It’s possible that the place you rent could experience property damage. This could potentially destroy many of your possessions and put you out of your home while the damage is repaired and the space is restored. Not only will your renters insurance help you replace your personal belongings that were damaged, but if you have what’s called “loss of use” coverage, your insurance company will pay for you to stay somewhere else, such as a hotel, until your apartment is deemed habitable again. You may even receive money for any costs related to being put out of your home, like excess food costs from having to eat at restaurants or the cost of boarding your pets.

Protection from property damage applies to any of the following events:

  • Fire and smoke damage
  • Severe storms, such as hurricanes, lightning, windstorms, ice, snow and hail
  • Explosions or volcanic eruption
  • Falling objects
  • Certain damaged household appliances or systems
  • Damage caused by aircraft or vehicles

Protection From Damage You Cause

This is where the liability coverage portion of your insurance policy comes in. Let’s say you’re visiting your neighbor to check out their expensive collection of rare, delicate teapots. You pick one up to get a closer look, but you drop it and it shatters. Luckily, your renters insurance will help you pay your neighbor so they can replace their teapot.

Liability coverage also covers damage caused by members of your family or family pets. Essentially, renters liability insurance is comparable to full coverage car insurance, as renters insurance protects you financially from most of the damages that you may cause.

Protection For Visitors’ Injuries

If you have renters liability insurance and a guest in your home falls and gets injured, your policy may cover the cost of the medical and legal bills. Though it may seem like an unlikely scenario, if someone ends up needing extensive medical care that you’re found liable for, these costs could easily bankrupt you if you don’t have insurance to help you pay for these costs.

What Does Renters Insurance Not Cover?

Though renters insurance is fairly expansive in its scope of coverage, there are some things you may be surprised to find that most renters insurance policies don’t cover. Let’s go over what those things might be:

Floods And Earthquakes

While renters insurance covers many types of natural disasters, the two that typically aren’t included in renters coverage are floods and earthquakes. If you live in an area that’s at risk for either of these, you’ll want to pay for a policy that specifically covers what you need.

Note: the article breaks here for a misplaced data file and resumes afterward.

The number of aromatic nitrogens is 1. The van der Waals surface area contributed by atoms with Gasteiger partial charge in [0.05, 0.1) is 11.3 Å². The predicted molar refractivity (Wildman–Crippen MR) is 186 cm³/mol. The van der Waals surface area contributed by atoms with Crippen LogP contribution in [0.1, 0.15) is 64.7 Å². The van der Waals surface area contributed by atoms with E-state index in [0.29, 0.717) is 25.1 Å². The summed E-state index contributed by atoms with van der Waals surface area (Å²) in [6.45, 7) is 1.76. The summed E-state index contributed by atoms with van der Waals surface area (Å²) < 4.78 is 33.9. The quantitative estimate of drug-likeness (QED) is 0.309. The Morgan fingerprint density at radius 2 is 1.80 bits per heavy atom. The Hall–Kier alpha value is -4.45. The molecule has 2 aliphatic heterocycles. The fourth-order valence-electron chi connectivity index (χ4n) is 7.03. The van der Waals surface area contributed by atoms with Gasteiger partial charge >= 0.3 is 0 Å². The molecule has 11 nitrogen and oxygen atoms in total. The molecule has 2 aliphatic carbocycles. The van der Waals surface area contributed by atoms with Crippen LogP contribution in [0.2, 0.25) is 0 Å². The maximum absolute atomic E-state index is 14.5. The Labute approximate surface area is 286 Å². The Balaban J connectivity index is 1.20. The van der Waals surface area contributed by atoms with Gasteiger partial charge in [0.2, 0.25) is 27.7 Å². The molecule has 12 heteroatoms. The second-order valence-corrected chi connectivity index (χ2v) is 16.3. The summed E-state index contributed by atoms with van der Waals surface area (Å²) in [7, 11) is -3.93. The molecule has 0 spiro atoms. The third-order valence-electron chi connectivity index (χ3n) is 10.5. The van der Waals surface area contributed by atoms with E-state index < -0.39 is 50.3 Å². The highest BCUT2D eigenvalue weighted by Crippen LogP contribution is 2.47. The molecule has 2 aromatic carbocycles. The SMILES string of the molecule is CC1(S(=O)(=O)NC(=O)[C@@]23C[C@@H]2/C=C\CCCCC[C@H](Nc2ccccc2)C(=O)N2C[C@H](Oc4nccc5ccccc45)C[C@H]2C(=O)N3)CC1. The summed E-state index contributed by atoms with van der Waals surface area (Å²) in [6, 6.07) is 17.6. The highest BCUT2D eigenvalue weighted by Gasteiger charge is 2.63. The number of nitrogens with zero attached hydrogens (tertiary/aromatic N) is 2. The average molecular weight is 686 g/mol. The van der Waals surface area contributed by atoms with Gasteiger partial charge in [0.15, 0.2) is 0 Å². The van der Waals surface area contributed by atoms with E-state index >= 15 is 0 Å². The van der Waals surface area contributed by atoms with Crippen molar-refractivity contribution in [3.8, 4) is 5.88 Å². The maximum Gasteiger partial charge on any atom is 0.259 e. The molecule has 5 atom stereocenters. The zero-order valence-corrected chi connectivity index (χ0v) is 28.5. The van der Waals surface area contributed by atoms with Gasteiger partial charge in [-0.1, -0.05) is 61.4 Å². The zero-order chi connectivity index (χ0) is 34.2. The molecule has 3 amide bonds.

Auto Theft

Renters insurance generally covers the theft of personal belongings in your car. However, if the actual car is stolen, your car insurance will be responsible for that.

Highly Valuable Items

While you can insure any valuables you own using your renters insurance policy, your insurance provider may have a coverage limit for these types of items, such as only covering a maximum of $1,500 for stolen jewelry. However, you can purchase supplementary coverage for these items or get a specialized policy that specifically insures a particular type of valuable, such as artwork or jewelry. And if you have a lot of expensive electronics, be sure to check out what your policy’s coverage limits are for those items, as the limit for electronics may be much lower than your overall coverage limit.

Your Roommate’s Stuff

The only other people who will be protected by your renters insurance policy are your spouse and your children who live with you. Your policy may even cover your young adult offspring while they’re away at college. But if your nonimmediate family roommate wants personal property and liability renters insurance, they’ll have to get their own policy.

Costs Covered By Your Landlord’s Insurance

To protect the things they own (i.e., the building or residence you live in), your landlord will have their own homeowners insurance that covers damage to the units as well as liability insurance for injuries that happen on the rental property. So, if your apartment catches on fire, your renters insurance will help you replace personal property that was damaged in the fire, while your landlord’s insurance will pay for fire damage restoration to make the apartment habitable again.